- about - equipment
Two bags full of stuff Equipment

I wanted to stick a photo on this page, so I grabbed two camera bags, pulled them into the computer room, and took a quick photo with my digital camera. The whole effort, from the time I grabbed the bags to the time I had the photo up on this page, took all of two minutes. I can see why people love digital cameras.

This page is actually a little old, and so is this photo. I am not one to collect equipment for the sake of collecting it, but I do have lots more equipment now. These bags are packed as I used to pack them (except that my film was in the fridge when I shot this, not in either bag). I would bring the one on the left with me when I went to shoot birds, and the one on the right would always go with me.

What you don't see here is my DSLR, which I didn't own when I shot this back in 2001. It looks pretty much the same as my old film SLR here, though. Also, not in this photo is my large format camera and lenses, my tripods, tripod heads, flashes, and a few 35mm/DSLR lenses that get little use.

What is in the bags?

In this picture, a Canon EOS-3, 17-35, 28-70, 100-400, and 500mm lenses. Today, replace that EOS-3 with a 20D. Also, I occasionally use a 100mm macro or fast 50mm prime, and have a couple of other SLR lenses that I do not often use. I take out the 500mm lens from the larger bag on the left and use it to carry my large format stuff. That kit includes an Arca-Swiss Discovery, Nikkor 90SW and 300M, and the wonderful Rodenstock 150 Sironar-S.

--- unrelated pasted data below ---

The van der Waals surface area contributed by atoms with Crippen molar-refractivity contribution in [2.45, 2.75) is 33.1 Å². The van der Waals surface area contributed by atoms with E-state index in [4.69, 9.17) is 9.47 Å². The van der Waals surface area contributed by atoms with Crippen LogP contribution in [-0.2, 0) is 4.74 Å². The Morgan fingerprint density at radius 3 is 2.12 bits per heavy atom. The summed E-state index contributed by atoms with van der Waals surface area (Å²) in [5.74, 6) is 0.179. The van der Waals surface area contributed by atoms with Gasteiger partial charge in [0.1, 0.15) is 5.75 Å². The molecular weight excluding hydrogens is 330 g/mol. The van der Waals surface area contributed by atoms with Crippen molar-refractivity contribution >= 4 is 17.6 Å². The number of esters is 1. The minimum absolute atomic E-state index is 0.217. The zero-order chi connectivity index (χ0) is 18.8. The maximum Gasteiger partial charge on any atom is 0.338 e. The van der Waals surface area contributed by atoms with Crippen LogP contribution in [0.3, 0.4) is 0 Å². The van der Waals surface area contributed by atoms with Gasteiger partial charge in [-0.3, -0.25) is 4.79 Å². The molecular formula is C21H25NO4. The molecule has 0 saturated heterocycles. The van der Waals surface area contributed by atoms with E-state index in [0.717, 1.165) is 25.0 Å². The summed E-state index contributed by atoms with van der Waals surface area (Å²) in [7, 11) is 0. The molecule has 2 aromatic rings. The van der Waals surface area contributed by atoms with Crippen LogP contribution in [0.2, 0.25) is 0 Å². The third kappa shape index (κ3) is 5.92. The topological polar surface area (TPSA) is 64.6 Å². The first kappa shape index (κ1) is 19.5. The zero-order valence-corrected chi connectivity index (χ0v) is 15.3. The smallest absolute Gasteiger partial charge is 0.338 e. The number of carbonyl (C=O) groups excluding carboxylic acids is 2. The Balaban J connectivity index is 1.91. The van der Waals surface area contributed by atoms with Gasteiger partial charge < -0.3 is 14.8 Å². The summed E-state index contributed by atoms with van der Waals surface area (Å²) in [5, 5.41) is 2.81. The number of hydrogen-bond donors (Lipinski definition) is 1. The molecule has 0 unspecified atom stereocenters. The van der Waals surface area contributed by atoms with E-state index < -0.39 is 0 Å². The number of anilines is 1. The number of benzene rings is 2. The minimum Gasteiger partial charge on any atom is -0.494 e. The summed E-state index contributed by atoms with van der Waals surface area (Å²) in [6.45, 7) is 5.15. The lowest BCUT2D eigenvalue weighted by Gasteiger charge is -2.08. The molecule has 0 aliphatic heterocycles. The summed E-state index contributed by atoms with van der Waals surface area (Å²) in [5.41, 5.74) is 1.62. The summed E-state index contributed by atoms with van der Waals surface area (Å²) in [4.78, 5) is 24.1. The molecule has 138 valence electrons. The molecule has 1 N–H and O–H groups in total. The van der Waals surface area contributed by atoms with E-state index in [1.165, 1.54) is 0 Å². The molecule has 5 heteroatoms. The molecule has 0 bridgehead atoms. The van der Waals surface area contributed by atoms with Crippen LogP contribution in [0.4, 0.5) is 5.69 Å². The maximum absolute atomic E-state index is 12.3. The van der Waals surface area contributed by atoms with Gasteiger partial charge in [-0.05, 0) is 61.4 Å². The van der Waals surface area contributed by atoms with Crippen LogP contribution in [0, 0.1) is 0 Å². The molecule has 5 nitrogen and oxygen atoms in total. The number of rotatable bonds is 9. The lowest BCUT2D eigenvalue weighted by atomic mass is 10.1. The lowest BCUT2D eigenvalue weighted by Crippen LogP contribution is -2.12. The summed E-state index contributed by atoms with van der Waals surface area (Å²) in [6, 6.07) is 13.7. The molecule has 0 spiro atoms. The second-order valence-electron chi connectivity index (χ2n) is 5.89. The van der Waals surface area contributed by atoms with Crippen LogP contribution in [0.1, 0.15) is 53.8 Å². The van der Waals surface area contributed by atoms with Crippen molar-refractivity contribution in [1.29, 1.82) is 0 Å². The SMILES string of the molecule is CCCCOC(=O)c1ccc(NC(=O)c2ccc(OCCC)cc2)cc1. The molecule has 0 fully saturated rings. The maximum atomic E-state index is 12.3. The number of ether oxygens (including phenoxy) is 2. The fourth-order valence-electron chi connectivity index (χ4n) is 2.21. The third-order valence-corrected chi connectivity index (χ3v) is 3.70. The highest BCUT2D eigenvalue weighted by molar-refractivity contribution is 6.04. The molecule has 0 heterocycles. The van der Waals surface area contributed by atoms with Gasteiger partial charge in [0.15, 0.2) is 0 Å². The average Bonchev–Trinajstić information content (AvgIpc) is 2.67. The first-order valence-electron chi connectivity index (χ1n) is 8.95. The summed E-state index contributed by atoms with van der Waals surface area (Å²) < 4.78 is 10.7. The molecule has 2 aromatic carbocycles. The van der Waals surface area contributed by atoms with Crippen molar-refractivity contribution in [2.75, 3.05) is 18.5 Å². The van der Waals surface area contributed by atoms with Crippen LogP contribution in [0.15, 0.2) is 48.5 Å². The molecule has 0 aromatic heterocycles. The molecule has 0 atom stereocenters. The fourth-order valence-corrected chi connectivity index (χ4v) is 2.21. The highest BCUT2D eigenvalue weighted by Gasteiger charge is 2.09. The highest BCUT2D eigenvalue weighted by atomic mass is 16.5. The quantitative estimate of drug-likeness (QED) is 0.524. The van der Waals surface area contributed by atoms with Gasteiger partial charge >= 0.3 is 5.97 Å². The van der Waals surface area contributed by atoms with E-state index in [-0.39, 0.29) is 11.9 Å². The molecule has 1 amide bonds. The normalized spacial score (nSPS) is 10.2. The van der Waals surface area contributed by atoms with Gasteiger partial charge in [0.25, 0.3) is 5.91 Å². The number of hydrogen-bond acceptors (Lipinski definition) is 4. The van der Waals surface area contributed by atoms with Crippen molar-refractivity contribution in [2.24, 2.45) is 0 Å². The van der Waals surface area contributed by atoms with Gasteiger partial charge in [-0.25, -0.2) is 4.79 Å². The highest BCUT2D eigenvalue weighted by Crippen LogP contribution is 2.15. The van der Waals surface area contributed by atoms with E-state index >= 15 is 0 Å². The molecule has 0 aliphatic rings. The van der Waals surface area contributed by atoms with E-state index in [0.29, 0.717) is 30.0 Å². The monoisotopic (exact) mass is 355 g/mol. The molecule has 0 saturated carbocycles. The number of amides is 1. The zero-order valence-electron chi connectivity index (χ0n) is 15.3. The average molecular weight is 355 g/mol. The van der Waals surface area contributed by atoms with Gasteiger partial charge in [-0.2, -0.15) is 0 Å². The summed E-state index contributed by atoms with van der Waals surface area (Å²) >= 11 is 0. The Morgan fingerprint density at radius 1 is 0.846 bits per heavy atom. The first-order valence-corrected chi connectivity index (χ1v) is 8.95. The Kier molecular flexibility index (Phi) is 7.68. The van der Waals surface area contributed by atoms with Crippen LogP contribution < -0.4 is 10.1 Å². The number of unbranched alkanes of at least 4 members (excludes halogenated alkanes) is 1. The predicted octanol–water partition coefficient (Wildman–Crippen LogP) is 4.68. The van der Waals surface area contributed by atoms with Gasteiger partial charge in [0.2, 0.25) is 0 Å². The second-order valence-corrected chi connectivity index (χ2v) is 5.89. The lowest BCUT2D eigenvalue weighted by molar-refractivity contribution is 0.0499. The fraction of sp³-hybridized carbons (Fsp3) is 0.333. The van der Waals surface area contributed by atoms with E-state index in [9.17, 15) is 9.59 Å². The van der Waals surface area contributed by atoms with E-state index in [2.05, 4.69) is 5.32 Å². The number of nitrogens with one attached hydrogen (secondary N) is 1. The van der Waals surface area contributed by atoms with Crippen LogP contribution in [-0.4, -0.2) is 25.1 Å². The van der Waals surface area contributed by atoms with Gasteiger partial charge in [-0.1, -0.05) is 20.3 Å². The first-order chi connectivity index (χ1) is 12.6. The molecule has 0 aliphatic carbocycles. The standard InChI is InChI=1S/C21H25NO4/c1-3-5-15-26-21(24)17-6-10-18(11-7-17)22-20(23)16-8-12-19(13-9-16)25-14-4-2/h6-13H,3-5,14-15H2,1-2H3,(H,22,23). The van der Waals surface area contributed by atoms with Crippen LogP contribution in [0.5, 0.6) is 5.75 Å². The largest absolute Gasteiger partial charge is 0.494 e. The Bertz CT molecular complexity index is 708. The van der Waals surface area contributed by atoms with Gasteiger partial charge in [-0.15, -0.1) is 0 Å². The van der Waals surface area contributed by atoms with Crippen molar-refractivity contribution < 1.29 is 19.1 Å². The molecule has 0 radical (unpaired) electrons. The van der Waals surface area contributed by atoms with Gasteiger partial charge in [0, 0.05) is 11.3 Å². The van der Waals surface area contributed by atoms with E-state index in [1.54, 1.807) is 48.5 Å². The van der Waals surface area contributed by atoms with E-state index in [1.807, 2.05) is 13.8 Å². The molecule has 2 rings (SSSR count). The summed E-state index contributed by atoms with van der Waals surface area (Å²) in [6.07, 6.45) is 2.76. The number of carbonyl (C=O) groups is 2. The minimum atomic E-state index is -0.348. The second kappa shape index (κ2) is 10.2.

I typically shoot off a Gitzo tripod with an Arca-Swiss B-1 or Wimberley head, and use Really Right Stuff or Wimberley quick release plates to hold everything together. I use B&W, Singh-Ray, and Hoya filters, and shoot Fuji Velvia, Astia, and Provia 100F transparency film, Fuji Acros B&W film, and even Polaroid Types 55 and 59 when I am feeling especially artsy. Every now and then I will pull out a Wescott gold/silver reflector, Sto-Fen flash diffuser, or a Wimberley "plamp," depending on the situation.

Do I have to buy all this stuff?

No. But you should buy a tripod. The quickest way to bridge the gap between amateur and professional looking photos is to purchase and use a tripod. I recommend the ubiquitous Bogen 3021 as the best starter tripod for the cost.

Also, buy at least one good, sharp lens to make the effort worthwhile. A 35mm or 50mm prime is a good start, and a 28-200 or similar "do everything" zoom is not.

Finally, get a good book or two on photography. National Geographic's Photography Field Guide, edited by Peter Burian, is excellent for beginning photographers. It is well laid out, covers a surprisingly wide variety of shooting styles and subjects despite its brevity, provides good explanation of the basics, and includes anecdotes written by and about some of NGS's more famous photographers. I also highly recommend The Art of Bird Photography by Artie Morris for those interested in shooting birds. There are lots of other good books. E-mail me if you are interested in recommendations.

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Landscape, wildlife, and travel photography. All images on this site (c) Brian Kennedy.
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